Sukhothai stoneware is the most famous style of Thai ceramics. They’re stunningly beautiful and make an incredible souvenir. I like to think of myself as a “doer” so I really enjoyed trying my hand at painting our own ceramic dishes at Ganesha Gallery. While my design wasn’t nearly as beautiful as the local craftspeople, I had a lot of fun trying.
Take a Bike Tour Around the Sukhothai Historical Park with K Shop
Thailand is hot – like – extremely hot – so I wasn’t stoked when I realized we’d be taking a bike tour mid-afternoon around the Sukhothai Historical Park, but it turned out to be one of my favorite things we did during my entire two weeks in Thailand. I loved that we could ride between each temple with the bikes creating a gentle breeze as we peddled our way around. I loved that it was a physical activity to break up the history and photo taking. When you visit Sukhothai don’t miss out on the biking tours.
Watch Goldsmiths Making Traditional Jewelry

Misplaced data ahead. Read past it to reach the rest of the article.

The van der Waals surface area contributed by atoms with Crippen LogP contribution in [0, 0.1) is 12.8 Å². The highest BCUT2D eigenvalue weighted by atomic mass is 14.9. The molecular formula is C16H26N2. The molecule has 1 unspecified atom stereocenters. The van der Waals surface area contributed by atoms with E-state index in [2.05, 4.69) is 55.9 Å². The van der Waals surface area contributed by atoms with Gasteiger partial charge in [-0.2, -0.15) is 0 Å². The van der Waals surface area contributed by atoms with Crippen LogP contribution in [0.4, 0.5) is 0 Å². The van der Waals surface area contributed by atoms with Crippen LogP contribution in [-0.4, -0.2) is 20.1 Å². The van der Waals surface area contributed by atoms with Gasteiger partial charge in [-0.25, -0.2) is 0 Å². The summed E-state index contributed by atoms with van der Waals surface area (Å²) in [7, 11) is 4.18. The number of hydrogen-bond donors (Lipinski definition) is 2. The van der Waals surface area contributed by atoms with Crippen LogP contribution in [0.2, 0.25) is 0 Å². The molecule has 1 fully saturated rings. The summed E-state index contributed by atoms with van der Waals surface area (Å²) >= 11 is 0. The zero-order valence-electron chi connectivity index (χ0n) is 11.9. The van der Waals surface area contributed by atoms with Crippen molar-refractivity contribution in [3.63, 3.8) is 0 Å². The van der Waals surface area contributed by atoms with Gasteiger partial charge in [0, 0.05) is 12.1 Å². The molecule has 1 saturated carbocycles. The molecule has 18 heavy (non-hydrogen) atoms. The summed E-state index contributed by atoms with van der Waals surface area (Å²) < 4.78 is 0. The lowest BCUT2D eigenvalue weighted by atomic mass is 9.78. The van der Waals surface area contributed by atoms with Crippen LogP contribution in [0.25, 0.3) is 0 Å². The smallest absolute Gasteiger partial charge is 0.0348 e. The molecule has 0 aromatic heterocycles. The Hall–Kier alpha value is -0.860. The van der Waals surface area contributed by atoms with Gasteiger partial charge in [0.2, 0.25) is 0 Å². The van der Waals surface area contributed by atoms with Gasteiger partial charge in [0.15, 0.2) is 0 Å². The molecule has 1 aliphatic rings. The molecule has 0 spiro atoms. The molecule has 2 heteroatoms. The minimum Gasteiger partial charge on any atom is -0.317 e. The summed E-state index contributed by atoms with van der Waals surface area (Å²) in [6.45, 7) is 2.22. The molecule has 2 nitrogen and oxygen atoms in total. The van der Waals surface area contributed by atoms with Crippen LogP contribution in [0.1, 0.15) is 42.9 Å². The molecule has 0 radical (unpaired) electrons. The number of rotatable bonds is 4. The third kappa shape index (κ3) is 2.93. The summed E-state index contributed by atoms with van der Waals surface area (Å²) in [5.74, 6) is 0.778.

Sukhothai is very well known as a popular place to buy gold and silver jewelry. Head to Somsamai Gold Shop to explore the workshop and watch local artisans design custom jewelry with solid gold. After your tour of the workroom, stop into the gift shop to take a treasure home.
Taste Kuaitiao Sukhothai Noodles
One of my favorite local dishes was the Kuaitiao Sukhothai noodles. It’s a style of rice noodle soup made with chicken broth, green beans, chicken, fried garlic, Thai chili paste, and cilantro. To create your own version of Kuaitia Sukhothai noodles at home, check out this recipe from Thai Foodie.